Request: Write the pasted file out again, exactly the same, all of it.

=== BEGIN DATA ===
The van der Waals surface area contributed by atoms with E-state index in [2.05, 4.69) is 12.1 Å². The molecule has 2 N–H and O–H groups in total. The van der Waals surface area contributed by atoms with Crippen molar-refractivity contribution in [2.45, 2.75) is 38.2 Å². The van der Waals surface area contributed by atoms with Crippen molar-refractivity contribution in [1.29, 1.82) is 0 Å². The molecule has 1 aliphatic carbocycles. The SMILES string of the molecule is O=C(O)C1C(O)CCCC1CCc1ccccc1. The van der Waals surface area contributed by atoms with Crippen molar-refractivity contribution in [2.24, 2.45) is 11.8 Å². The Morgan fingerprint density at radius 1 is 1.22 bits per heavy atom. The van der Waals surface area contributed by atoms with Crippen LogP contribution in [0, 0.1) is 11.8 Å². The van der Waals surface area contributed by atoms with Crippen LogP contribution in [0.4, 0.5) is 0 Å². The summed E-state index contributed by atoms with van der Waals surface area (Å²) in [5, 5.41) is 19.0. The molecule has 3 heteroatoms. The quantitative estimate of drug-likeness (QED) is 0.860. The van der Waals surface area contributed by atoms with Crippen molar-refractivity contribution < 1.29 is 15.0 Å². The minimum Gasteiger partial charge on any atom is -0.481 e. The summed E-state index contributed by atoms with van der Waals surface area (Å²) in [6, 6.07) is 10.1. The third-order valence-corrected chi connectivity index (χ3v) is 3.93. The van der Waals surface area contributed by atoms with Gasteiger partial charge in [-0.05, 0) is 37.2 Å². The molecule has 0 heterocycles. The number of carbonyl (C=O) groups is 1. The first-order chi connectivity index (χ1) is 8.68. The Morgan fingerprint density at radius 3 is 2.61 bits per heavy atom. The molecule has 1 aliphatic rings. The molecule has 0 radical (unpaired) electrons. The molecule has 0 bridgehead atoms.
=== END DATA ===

The van der Waals surface area contributed by atoms with E-state index in [2.05, 4.69) is 12.1 Å². The molecule has 2 N–H and O–H groups in total. The van der Waals surface area contributed by atoms with Crippen molar-refractivity contribution in [2.45, 2.75) is 38.2 Å². The van der Waals surface area contributed by atoms with Crippen molar-refractivity contribution in [1.29, 1.82) is 0 Å². The molecule has 1 aliphatic carbocycles. The SMILES string of the molecule is O=C(O)C1C(O)CCCC1CCc1ccccc1. The van der Waals surface area contributed by atoms with Crippen molar-refractivity contribution in [2.24, 2.45) is 11.8 Å². The Morgan fingerprint density at radius 1 is 1.22 bits per heavy atom. The van der Waals surface area contributed by atoms with Crippen LogP contribution in [0, 0.1) is 11.8 Å². The van der Waals surface area contributed by atoms with Crippen LogP contribution in [0.4, 0.5) is 0 Å². The summed E-state index contributed by atoms with van der Waals surface area (Å²) in [5, 5.41) is 19.0. The molecule has 3 heteroatoms. The quantitative estimate of drug-likeness (QED) is 0.860. The van der Waals surface area contributed by atoms with Crippen molar-refractivity contribution < 1.29 is 15.0 Å². The minimum Gasteiger partial charge on any atom is -0.481 e. The summed E-state index contributed by atoms with van der Waals surface area (Å²) in [6, 6.07) is 10.1. The third-order valence-corrected chi connectivity index (χ3v) is 3.93. The van der Waals surface area contributed by atoms with Gasteiger partial charge in [-0.05, 0) is 37.2 Å². The molecule has 0 heterocycles. The number of carbonyl (C=O) groups is 1. The first-order chi connectivity index (χ1) is 8.68. The Morgan fingerprint density at radius 3 is 2.61 bits per heavy atom. The molecule has 1 aliphatic rings. The molecule has 0 radical (unpaired) electrons. The molecule has 0 bridgehead atoms.